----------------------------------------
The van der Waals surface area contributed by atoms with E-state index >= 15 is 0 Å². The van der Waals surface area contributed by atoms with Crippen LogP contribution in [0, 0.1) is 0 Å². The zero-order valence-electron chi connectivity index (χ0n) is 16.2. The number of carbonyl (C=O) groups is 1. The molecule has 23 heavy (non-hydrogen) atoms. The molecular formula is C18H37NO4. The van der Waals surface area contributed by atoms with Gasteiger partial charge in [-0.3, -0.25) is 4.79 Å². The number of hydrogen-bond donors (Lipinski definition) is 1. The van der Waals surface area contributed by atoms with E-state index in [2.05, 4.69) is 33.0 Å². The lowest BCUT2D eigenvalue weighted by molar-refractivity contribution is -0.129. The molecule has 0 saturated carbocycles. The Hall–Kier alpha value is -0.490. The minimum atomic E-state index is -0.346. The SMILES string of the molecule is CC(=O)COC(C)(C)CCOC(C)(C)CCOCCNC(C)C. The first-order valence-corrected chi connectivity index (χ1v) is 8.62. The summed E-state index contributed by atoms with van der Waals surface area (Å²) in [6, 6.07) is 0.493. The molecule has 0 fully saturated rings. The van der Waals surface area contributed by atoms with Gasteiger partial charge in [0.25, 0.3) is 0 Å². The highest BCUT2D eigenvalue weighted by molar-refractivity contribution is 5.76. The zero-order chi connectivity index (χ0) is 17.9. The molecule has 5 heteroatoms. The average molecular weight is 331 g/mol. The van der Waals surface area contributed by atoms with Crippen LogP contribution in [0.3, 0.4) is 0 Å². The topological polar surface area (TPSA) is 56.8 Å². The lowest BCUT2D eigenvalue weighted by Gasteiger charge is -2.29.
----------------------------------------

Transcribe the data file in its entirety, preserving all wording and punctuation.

The van der Waals surface area contributed by atoms with E-state index >= 15 is 0 Å². The van der Waals surface area contributed by atoms with Crippen LogP contribution in [0, 0.1) is 0 Å². The zero-order valence-electron chi connectivity index (χ0n) is 16.2. The number of carbonyl (C=O) groups is 1. The molecule has 23 heavy (non-hydrogen) atoms. The molecular formula is C18H37NO4. The van der Waals surface area contributed by atoms with Gasteiger partial charge in [-0.3, -0.25) is 4.79 Å². The number of hydrogen-bond donors (Lipinski definition) is 1. The van der Waals surface area contributed by atoms with E-state index in [2.05, 4.69) is 33.0 Å². The lowest BCUT2D eigenvalue weighted by molar-refractivity contribution is -0.129. The molecule has 0 saturated carbocycles. The Hall–Kier alpha value is -0.490. The minimum atomic E-state index is -0.346. The SMILES string of the molecule is CC(=O)COC(C)(C)CCOC(C)(C)CCOCCNC(C)C. The first-order valence-corrected chi connectivity index (χ1v) is 8.62. The summed E-state index contributed by atoms with van der Waals surface area (Å²) in [6, 6.07) is 0.493. The molecule has 0 fully saturated rings. The van der Waals surface area contributed by atoms with Gasteiger partial charge in [0.25, 0.3) is 0 Å². The highest BCUT2D eigenvalue weighted by molar-refractivity contribution is 5.76. The zero-order chi connectivity index (χ0) is 17.9. The molecule has 5 heteroatoms. The average molecular weight is 331 g/mol. The van der Waals surface area contributed by atoms with Crippen LogP contribution in [0.3, 0.4) is 0 Å². The topological polar surface area (TPSA) is 56.8 Å². The lowest BCUT2D eigenvalue weighted by Gasteiger charge is -2.29.